Vltava River to get two "new" islands
In 2002, the Prague district of Karlin was one of the worst-affected by flooding on the Vltava river. Restoration of damaged buildings continues to this day, but Prague planners see a bright future for the area, including parks, new office and residential buildings, and two new islands.
Afternoon traffic rushes along the street that's known as Rohanske nabrezi, or Rohansky Island Embankment. Only this isn't really an embankment. There's no water here, and no island. The arm of the Vltava River that once separated the land to my left was filled in in the 1920s, and since then, Rohansky Island has been a geographic oddity, a name on a map that doesn't match reality.
Soon that will change. The city of Prague plans to dig two canals in the district of Prague 8, restoring two former islands Rohansky Island right here to my left, and a few kilometers downstream, Maninsky Island.
"It's one part of the planned restoration of infrastructure in this part of town. It simply means removing the landfill that was dumped here some decades ago - which shouldn't be complicated to do. Really it's a matter of channeling water in such a way this whole area becomes a neighborhood that is both pretty and interesting for people."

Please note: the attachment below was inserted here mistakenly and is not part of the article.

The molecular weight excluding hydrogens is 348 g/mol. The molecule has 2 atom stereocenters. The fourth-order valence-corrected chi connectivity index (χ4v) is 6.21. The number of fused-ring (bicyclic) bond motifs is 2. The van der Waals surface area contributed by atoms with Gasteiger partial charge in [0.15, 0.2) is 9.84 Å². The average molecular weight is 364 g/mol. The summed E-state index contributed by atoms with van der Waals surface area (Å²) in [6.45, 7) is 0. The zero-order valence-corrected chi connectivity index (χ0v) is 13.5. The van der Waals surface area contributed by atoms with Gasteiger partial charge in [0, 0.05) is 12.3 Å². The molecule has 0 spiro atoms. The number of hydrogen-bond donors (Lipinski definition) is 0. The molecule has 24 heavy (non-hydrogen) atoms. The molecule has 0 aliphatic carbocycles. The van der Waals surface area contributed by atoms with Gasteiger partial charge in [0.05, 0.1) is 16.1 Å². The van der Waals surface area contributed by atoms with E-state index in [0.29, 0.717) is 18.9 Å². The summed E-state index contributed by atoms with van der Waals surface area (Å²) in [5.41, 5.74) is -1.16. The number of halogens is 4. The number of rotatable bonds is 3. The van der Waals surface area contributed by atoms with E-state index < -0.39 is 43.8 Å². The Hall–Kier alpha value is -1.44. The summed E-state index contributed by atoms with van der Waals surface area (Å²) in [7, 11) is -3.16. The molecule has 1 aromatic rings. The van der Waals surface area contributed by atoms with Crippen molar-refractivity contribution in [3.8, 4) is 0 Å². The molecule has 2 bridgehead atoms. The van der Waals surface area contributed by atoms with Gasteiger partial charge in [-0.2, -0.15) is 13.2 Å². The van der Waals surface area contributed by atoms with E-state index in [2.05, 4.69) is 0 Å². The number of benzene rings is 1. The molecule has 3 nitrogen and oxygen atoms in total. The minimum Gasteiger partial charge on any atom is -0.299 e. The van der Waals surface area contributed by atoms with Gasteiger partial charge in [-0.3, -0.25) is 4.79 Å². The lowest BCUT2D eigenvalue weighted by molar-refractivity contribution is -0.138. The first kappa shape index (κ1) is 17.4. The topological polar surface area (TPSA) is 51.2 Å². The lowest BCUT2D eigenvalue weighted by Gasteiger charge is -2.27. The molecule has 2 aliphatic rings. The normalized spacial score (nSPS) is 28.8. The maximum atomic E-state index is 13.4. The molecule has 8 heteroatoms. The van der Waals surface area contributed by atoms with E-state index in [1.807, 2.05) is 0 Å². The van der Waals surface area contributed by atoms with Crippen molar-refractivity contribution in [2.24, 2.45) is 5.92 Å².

Pavel Klega is Prague's deputy mayor responsible for the project. He says that since the 2002 floods, Prague has been looking for a good way to redevelop the most devastated areas adjacent to the Vltava River.
"This was one idea submitted to the city of Prague. We debated it, and in the end we liked it best, in part because it includes literally restoring Rohansky and Maninsky Islands as islands. But this will be part of a broader program to bring development to the area, with a quite a bit of new of housing and other elements that will make this a significant new urban center."
Already, that center is taking shape. Several stylish office buildings have gone up on Rohansky Island's western edge. But behind the glass and granite, there's a tangle of weeds and abandoned buildings. This year, the city of Prague will spend at about 280 million crowns, or 140 million US dollars, improving plumbing, gas lines, and other infrastucture on the island. In Mr. Klega's dreams, when this progress is finished in two to three years time, it will include two waterfalls, a 60 hectare sport and recreational center, and a wharf for private boats.
Jiri Friedel is with Povodi Vltavy, the state agency that regulates activities on the Vltava River. He says the two new islands will also reduce the risk of future catastrophic floods.
"Actually the main reason for doing this is to reduce the risk of catastrophic flooding. Combined with improvements to the Libensky Bridge downstream from here, the channels around these islands should lower the high water mark by several dozen centimeters. Back when the land was filled in, in the 1920s, they were trying to deepen the Vltava so that freight to pass on boats. But today we're concerned with averting another flood."
While work is already well underway, the formal restoration of Rohansky and Maninsky Islands as true islands - through the excavation of two new channels in the Vltava river - will probably be completed in 2010.